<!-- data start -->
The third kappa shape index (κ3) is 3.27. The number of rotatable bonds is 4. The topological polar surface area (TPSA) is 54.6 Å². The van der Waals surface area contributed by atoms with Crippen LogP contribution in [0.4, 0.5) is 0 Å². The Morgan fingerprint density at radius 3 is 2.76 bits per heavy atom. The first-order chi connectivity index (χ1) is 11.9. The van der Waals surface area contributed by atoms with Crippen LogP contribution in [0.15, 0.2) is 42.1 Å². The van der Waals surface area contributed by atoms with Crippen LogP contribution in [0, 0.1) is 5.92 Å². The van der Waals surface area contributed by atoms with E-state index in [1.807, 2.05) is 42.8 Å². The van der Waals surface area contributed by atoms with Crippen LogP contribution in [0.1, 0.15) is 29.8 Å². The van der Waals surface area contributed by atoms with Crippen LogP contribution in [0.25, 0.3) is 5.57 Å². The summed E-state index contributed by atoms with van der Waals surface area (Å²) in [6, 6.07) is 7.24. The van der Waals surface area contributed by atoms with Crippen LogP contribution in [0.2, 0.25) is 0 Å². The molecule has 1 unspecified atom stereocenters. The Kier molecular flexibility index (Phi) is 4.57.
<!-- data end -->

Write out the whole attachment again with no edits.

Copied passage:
The third kappa shape index (κ3) is 3.27. The number of rotatable bonds is 4. The topological polar surface area (TPSA) is 54.6 Å². The van der Waals surface area contributed by atoms with Crippen LogP contribution in [0.4, 0.5) is 0 Å². The Morgan fingerprint density at radius 3 is 2.76 bits per heavy atom. The first-order chi connectivity index (χ1) is 11.9. The van der Waals surface area contributed by atoms with Crippen LogP contribution in [0.15, 0.2) is 42.1 Å². The van der Waals surface area contributed by atoms with Crippen LogP contribution in [0, 0.1) is 5.92 Å². The van der Waals surface area contributed by atoms with E-state index in [1.807, 2.05) is 42.8 Å². The van der Waals surface area contributed by atoms with Crippen LogP contribution in [0.1, 0.15) is 29.8 Å². The van der Waals surface area contributed by atoms with Crippen LogP contribution in [0.25, 0.3) is 5.57 Å². The summed E-state index contributed by atoms with van der Waals surface area (Å²) in [6, 6.07) is 7.24. The van der Waals surface area contributed by atoms with Crippen LogP contribution in [0.2, 0.25) is 0 Å². The molecule has 1 unspecified atom stereocenters. The Kier molecular flexibility index (Phi) is 4.57.